Unravelling VAT Repayment Requests
In its 2010 VAT appeal case Reed Employment Limited successfully argued that, in relation to certain staffing supply arrangements, it was supplying introductory services as agent rather than making supplies of staff on a principal basis. As a consequence Reed had only to account for VAT on its margin rather than on the total amount charged to its client. HMRC subsequently announced in 2011 that it did not regard the decision as legally binding on future cases and that it would continue to enforce its policy of treating the entire staffing company charge as VATable. This case has been of growing interest to end users who are VAT exempt and for whom VAT is a cost. Since the decision some accountancy firms have actively encouraged clients who are unable to fully recover VAT to ask their staffing suppliers to make protective claims for VAT which, if the Reed case were to be followed in a subsequent legally binding case, would represent an overcharge.
Recent reports suggest that a large staffing company and possibly a group of charities are planning a Reed-based test case to challenge HMRC’s assertion that VAT is chargeable on the whole charge rather than just the margin. As far as we know no case has yet been lodged.
What is the legal position on this?
As a matter of law the 2010 Reed decision is not legally binding on other Tribunals and only has persuadable authority. In addition the decision was reliant on the facts of the case. There has been much publicity of this case which has given hope to some that it will apply to all agency and contract workers. However, the circumstances in the Reed judgment were quite limited and it is likely that only staffing companies whose models mirror that of Reed will be able to argue reliance on this decision. Those who supply workers engaged on an "umbrella" or "employed" basis are unlikely to be able to persuade HMRC that they fall within the terms of Reed. The position is similar for workers operating via personal service companies. Even if the facts are analogous HMRC is still not bound to follow the decision and our experience is that at present, even with analogous facts, HMRC is not agreeing to follow the decision.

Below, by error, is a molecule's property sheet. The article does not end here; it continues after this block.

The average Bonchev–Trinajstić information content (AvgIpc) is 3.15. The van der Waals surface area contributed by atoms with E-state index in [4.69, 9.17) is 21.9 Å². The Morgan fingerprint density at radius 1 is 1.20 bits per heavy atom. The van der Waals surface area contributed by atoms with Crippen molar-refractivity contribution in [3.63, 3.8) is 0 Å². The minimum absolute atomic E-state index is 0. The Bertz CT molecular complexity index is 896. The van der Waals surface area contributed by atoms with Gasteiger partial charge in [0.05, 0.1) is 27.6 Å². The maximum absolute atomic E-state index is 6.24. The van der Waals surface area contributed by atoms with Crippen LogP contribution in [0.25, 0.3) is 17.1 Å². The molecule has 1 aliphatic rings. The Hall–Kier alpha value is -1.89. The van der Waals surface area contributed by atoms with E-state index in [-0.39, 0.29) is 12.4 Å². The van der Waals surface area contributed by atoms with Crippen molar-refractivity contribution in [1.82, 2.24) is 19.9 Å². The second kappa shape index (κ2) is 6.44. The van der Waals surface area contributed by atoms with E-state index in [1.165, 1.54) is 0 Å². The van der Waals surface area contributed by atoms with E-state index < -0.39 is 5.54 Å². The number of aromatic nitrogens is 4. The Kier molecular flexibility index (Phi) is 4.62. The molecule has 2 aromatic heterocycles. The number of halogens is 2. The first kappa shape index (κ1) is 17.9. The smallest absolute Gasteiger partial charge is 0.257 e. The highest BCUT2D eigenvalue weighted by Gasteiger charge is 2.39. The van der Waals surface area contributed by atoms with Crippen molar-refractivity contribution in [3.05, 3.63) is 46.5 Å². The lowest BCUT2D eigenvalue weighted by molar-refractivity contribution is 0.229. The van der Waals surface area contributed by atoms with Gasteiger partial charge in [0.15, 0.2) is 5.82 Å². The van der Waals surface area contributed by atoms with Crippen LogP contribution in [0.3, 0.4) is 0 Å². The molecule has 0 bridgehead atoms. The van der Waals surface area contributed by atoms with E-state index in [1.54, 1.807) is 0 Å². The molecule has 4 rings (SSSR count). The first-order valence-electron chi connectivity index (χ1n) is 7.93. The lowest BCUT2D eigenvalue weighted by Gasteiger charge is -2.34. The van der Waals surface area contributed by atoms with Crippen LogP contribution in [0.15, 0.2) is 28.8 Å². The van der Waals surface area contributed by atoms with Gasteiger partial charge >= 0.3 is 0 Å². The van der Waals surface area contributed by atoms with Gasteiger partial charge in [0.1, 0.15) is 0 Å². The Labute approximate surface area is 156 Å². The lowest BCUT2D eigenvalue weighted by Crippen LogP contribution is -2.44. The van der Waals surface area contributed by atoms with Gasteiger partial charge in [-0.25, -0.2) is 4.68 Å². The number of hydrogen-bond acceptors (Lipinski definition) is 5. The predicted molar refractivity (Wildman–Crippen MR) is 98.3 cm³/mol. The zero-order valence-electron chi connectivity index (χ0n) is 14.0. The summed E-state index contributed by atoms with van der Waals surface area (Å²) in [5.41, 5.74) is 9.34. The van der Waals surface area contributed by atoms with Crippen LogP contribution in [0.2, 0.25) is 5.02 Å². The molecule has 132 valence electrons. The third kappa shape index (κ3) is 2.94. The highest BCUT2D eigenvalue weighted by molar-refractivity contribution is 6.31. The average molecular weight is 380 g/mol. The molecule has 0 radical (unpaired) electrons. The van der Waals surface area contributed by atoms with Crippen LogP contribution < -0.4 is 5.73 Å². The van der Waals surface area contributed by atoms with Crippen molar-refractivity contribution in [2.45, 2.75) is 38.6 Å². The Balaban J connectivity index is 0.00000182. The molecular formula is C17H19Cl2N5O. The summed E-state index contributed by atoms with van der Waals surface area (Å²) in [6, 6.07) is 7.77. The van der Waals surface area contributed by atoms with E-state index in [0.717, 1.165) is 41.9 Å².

If a test case is brought, the facts will be important because: in the same way as above, reliance will only be possible by those entities whose operations have facts analogous with the case.
If the supplies do follow the facts of Reed, what can be done?
Staffing companies with exempt end users and the end users themselves should consider both their historic and the future position. The end users have no right of redress to HMRC. Only the supplier can make the reclaim from HMRC. If the supplier recovers VAT it will then need to reissue previous invoices and forward the recovered VAT to the end user.
We are now seeing staffing companies receive VAT reclaim "demands" from end users. The first step on receipt of these demands is to ask how widely the end user thinks the case applies. The key here is to ensure that the end user's expectations are managed early in relation to umbrella and personal service company workers, in respect of whom a reclaim will be difficult and/or impracticable, if not impossible.
To the extent that the parties finally agree that it is commercially beneficial to seek to reclaim some VAT previously paid, a repayment claim can be made by the staffing company using the voluntary disclosure mechanism. Such claim can be made up to four years from the date of the original supply.
VAT on supplies made more than 4 years ago cannot be reclaimed which means that staffing companies that previously relied on the staff hire concession will face an unreclaimable gap developing from the date the SHC ended in April 2009. The staffing company should expect to enter into dialogue with HMRC about the claim the costs of such will need to be considered between the parties. On the face of it, it may seem unfair that staffing companies should have to bear the cost (but none of the benefit) of the reclaim.
The difficult and unfair thing about all of this is that generally the contracts require staffing companies to charge VAT to the extent applicable. If there is a successful test case, hirers may argue that if a staffing company has charged VAT but arguably should not have then it is in breach of contract and should repay anyway, even if it cannot reclaim beyond 4 years.
Our recommendations to staffing companies:
1. Assess which areas of your supply, if any, arguably fall within the facts if the Reed case
2. Check the VAT wording in your contracts – do you have a contractual obligation to charge VAT as applicable i.e. have you a breach of contract exposure?
3. Seek legal advice on making voluntary disclosures to HMRC to protect your position.